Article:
seem to mark every new structure in our cities?
Perhaps Jackie Onassis said it best, when
Grand Central was being threatened with demolition (imagine?!)
in 1975, and she became the face of the preservation campaign
to save it:
it not cruel to let our city die by degrees, stripped of
all her proud monuments, until there will be nothing left
of all her history and beauty…
care about their past, but for short term gain they ignore
it and tear down everything that matters. Maybe… this
is the time to take a stand, to reverse the tide, so that
we won't all end up in a uniform world of steel and glass
Unfortunately, the new World Trade Center,
though well intentioned, exemplifies one of those glass boxes
of which she speaks. And to be perfectly honest, the tragic
Twin Towers lived in that uniform world of those other boxes,
the ones made of steel.
What would have happened, had those preservation
efforts for Grand Central been in vain? For an answer to that
question, one look no further than Penn Station, torn down
in 1964 and rebuilt and adjoined to Madison Square Garden.
A simple before-and-after picture comparison speaks volumes.
As Kurt Vonnegut might say, “And so
it goes.” But with Grand Central Station turning 100,
it goes well.
Quote of the Month
Safety: Obama's vs. Ours
Guns are now ‘ablaze as you knew they
would be, on such a volatile issue regarding what action to
take in the aftermath of the latest massacre, that being Newtown.
As of this writing.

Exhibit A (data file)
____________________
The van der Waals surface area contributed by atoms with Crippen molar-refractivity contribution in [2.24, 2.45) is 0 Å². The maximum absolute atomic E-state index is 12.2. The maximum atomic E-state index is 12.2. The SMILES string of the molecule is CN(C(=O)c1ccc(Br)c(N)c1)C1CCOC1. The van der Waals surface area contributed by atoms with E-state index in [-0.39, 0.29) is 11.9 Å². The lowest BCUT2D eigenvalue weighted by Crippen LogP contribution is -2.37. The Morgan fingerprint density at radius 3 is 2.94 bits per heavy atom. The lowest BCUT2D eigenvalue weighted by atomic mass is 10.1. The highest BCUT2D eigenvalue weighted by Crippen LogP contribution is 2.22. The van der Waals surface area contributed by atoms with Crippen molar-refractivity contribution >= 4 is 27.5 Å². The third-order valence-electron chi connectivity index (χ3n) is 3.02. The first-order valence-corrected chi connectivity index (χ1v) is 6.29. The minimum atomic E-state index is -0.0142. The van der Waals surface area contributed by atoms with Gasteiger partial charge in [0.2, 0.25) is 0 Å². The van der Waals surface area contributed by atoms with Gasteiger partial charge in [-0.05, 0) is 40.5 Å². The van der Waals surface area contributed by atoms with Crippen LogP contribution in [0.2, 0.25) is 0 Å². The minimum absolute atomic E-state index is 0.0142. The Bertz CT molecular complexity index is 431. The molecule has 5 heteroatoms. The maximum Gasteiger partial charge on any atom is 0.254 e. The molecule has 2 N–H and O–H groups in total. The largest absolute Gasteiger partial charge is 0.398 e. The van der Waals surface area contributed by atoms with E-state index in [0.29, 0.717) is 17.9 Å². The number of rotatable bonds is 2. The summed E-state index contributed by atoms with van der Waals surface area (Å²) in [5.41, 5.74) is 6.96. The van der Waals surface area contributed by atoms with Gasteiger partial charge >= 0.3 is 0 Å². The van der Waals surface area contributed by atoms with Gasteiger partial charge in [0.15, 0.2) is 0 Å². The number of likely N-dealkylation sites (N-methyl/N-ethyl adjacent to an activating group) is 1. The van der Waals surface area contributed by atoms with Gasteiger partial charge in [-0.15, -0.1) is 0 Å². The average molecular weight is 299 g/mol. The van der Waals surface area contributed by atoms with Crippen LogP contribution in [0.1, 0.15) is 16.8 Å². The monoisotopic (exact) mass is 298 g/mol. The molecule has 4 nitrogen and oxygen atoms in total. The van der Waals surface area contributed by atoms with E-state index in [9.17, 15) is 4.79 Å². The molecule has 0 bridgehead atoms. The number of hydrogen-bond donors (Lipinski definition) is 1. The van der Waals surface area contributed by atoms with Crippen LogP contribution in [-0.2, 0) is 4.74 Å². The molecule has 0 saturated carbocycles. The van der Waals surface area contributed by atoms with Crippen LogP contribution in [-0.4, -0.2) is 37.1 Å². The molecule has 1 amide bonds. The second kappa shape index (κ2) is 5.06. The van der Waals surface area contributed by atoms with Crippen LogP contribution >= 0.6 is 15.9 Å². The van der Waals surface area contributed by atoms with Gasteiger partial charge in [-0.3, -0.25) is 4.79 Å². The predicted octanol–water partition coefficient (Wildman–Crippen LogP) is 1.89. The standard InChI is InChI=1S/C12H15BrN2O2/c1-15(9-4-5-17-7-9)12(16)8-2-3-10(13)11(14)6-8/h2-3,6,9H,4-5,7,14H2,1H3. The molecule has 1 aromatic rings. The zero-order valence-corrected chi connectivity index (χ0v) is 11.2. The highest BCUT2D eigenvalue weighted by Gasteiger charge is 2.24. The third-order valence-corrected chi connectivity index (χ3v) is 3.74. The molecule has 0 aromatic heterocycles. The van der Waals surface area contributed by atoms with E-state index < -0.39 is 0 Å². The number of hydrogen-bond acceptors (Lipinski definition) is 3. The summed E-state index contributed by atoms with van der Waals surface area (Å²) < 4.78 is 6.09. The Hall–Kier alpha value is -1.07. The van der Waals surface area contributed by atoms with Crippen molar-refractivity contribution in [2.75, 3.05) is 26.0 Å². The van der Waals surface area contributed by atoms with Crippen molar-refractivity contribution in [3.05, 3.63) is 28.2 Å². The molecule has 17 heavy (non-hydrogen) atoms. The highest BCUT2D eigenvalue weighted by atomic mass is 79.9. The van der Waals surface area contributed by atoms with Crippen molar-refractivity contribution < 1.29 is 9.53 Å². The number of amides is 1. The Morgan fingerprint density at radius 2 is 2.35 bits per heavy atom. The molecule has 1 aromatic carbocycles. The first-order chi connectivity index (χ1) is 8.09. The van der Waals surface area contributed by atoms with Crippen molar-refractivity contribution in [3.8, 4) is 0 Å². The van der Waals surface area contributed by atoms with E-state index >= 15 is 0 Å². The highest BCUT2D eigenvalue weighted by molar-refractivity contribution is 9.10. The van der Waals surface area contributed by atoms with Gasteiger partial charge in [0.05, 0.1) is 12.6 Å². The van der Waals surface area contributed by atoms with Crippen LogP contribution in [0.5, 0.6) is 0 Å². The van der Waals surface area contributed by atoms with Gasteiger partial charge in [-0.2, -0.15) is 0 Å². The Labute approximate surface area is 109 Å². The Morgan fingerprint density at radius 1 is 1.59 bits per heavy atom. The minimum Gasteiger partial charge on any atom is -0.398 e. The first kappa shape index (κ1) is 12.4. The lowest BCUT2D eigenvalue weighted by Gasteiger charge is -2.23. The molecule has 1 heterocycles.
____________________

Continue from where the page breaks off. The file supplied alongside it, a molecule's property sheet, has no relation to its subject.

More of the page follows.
There has always been mudslinging in politics,
especially around election time (DECEMBER,
2011 Muse-letter), but in this case, “bullets”
are being slung in lieu of mud. Mud is messy but can easily
be washed off. Bullets on the other hand…well, you get
This became especially apparent in the ad
run by the NRA last month, which brought the Obama children
into the fray, while calling their father an “elitist
Susan Eisenhower, granddaughter of the beloved
34th President of the Unites States, who knows something about
secret service protection, responded succinctly in a piece
she wrote in The Washington Post.
“… any thinking person has
to be disgusted by the NRA ad…suggesting that the
president is an “elitist hypocrite” because
his children have the benefit of armed protection at school
and the nation’s children as a whole do not. This
is absurd. The nation’s children are not individually
at risk the way the Obama children are.”
And she more or less concludes on…
“This brilliantly diabolical non
sequitur hurts more than the president and his family.
It hurts our democracy by twisting the nature of the public
Actually, if you carry the NRA logic a little
further, Obama is even an “elitist hypocrite”
for having himself protected, whereas you and I have
to fend for ourselves with our own Uzis.
On a philosophical level and as enunciated in our constitution,
and in accordance with most religious tenets, yes, we are
all equal. Yet in the flesh and blood of a real world comprised
of leaders and followers, are we really? And should we all
be considered to be on the same playing field?
One reader last month wondered why the lives
taken at Newtown were any more important or special than those
taken in other massacres. Though the question for me wasn’t
really “why?” (twenty children killed maybe?)
but rather, thankfully, it struck a nerve and finally opened
up an issue in much need of attention.
Is there nothing special about the Presidency,
and therefore he (and one day she) and family should be a
target for venomous sniping, with all logic—not to mention
respect for the office— be damned?
Is there any doubt that the assassination
of JFK, had more impact on the nation (and the world) than
that of the police officer killed by Lee Harvey Oswald about
forty-five minutes later?
I would imagine 99.9% of Americans could not
give you his name. Though that will probably change this year
as the 50th anniversary of that gruesome day arrives this